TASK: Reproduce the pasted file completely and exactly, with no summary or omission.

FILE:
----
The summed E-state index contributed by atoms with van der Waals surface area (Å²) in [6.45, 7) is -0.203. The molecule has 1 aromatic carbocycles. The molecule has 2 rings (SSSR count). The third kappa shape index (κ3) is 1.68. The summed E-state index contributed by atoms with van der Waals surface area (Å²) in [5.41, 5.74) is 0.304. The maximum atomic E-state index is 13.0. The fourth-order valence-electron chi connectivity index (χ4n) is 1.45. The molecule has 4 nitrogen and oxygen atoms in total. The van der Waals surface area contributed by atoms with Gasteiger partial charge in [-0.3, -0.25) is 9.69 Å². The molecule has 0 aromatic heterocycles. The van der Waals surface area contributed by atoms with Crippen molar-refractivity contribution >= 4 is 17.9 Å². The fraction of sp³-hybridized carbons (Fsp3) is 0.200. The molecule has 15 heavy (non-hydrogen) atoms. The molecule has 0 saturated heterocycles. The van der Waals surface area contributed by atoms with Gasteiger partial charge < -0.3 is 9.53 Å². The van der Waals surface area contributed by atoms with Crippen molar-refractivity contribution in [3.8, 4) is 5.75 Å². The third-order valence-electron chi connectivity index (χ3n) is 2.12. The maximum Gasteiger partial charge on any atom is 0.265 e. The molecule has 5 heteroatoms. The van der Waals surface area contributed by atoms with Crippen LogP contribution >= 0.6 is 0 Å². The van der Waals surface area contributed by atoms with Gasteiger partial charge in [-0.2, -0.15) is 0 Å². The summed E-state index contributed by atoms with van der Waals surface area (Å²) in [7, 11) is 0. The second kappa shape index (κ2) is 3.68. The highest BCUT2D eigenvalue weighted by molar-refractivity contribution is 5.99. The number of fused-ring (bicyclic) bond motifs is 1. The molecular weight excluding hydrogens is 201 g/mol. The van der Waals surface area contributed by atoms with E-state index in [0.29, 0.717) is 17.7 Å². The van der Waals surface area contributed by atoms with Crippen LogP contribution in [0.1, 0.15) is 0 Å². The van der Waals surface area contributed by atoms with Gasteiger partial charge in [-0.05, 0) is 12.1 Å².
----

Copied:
The summed E-state index contributed by atoms with van der Waals surface area (Å²) in [6.45, 7) is -0.203. The molecule has 1 aromatic carbocycles. The molecule has 2 rings (SSSR count). The third kappa shape index (κ3) is 1.68. The summed E-state index contributed by atoms with van der Waals surface area (Å²) in [5.41, 5.74) is 0.304. The maximum atomic E-state index is 13.0. The fourth-order valence-electron chi connectivity index (χ4n) is 1.45. The molecule has 4 nitrogen and oxygen atoms in total. The van der Waals surface area contributed by atoms with Gasteiger partial charge in [-0.3, -0.25) is 9.69 Å². The molecule has 0 aromatic heterocycles. The van der Waals surface area contributed by atoms with Crippen molar-refractivity contribution >= 4 is 17.9 Å². The fraction of sp³-hybridized carbons (Fsp3) is 0.200. The molecule has 15 heavy (non-hydrogen) atoms. The molecule has 0 saturated heterocycles. The van der Waals surface area contributed by atoms with Gasteiger partial charge < -0.3 is 9.53 Å². The van der Waals surface area contributed by atoms with Crippen molar-refractivity contribution in [3.8, 4) is 5.75 Å². The third-order valence-electron chi connectivity index (χ3n) is 2.12. The maximum Gasteiger partial charge on any atom is 0.265 e. The molecule has 5 heteroatoms. The van der Waals surface area contributed by atoms with Crippen LogP contribution >= 0.6 is 0 Å². The van der Waals surface area contributed by atoms with Gasteiger partial charge in [-0.2, -0.15) is 0 Å². The summed E-state index contributed by atoms with van der Waals surface area (Å²) in [7, 11) is 0. The second kappa shape index (κ2) is 3.68. The highest BCUT2D eigenvalue weighted by molar-refractivity contribution is 5.99. The number of fused-ring (bicyclic) bond motifs is 1. The molecular weight excluding hydrogens is 201 g/mol. The van der Waals surface area contributed by atoms with E-state index in [0.29, 0.717) is 17.7 Å². The van der Waals surface area contributed by atoms with Crippen LogP contribution in [0.1, 0.15) is 0 Å². The van der Waals surface area contributed by atoms with Gasteiger partial charge in [-0.05, 0) is 12.1 Å².